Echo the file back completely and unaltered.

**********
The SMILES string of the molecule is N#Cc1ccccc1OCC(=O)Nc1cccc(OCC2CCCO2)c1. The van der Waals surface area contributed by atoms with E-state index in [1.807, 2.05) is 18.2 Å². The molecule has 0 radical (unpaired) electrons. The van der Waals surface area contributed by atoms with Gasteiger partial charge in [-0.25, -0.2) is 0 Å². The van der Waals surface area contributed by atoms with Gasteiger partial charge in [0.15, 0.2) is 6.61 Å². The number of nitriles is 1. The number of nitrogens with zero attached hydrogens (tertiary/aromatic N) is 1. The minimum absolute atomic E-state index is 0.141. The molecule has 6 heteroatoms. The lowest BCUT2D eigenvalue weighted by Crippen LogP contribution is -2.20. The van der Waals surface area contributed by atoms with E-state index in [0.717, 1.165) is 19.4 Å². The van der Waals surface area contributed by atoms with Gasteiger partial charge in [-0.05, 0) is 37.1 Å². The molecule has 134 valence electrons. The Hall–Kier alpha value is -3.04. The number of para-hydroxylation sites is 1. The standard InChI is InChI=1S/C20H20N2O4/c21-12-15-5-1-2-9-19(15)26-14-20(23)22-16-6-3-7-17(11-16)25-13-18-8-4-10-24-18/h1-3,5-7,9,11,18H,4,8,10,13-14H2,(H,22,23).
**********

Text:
The SMILES string of the molecule is N#Cc1ccccc1OCC(=O)Nc1cccc(OCC2CCCO2)c1. The van der Waals surface area contributed by atoms with E-state index in [1.807, 2.05) is 18.2 Å². The molecule has 0 radical (unpaired) electrons. The van der Waals surface area contributed by atoms with Gasteiger partial charge in [-0.25, -0.2) is 0 Å². The van der Waals surface area contributed by atoms with Gasteiger partial charge in [0.15, 0.2) is 6.61 Å². The number of nitriles is 1. The number of nitrogens with zero attached hydrogens (tertiary/aromatic N) is 1. The minimum absolute atomic E-state index is 0.141. The molecule has 6 heteroatoms. The lowest BCUT2D eigenvalue weighted by Crippen LogP contribution is -2.20. The van der Waals surface area contributed by atoms with E-state index in [0.717, 1.165) is 19.4 Å². The van der Waals surface area contributed by atoms with Gasteiger partial charge in [-0.05, 0) is 37.1 Å². The molecule has 134 valence electrons. The Hall–Kier alpha value is -3.04. The number of para-hydroxylation sites is 1. The standard InChI is InChI=1S/C20H20N2O4/c21-12-15-5-1-2-9-19(15)26-14-20(23)22-16-6-3-7-17(11-16)25-13-18-8-4-10-24-18/h1-3,5-7,9,11,18H,4,8,10,13-14H2,(H,22,23).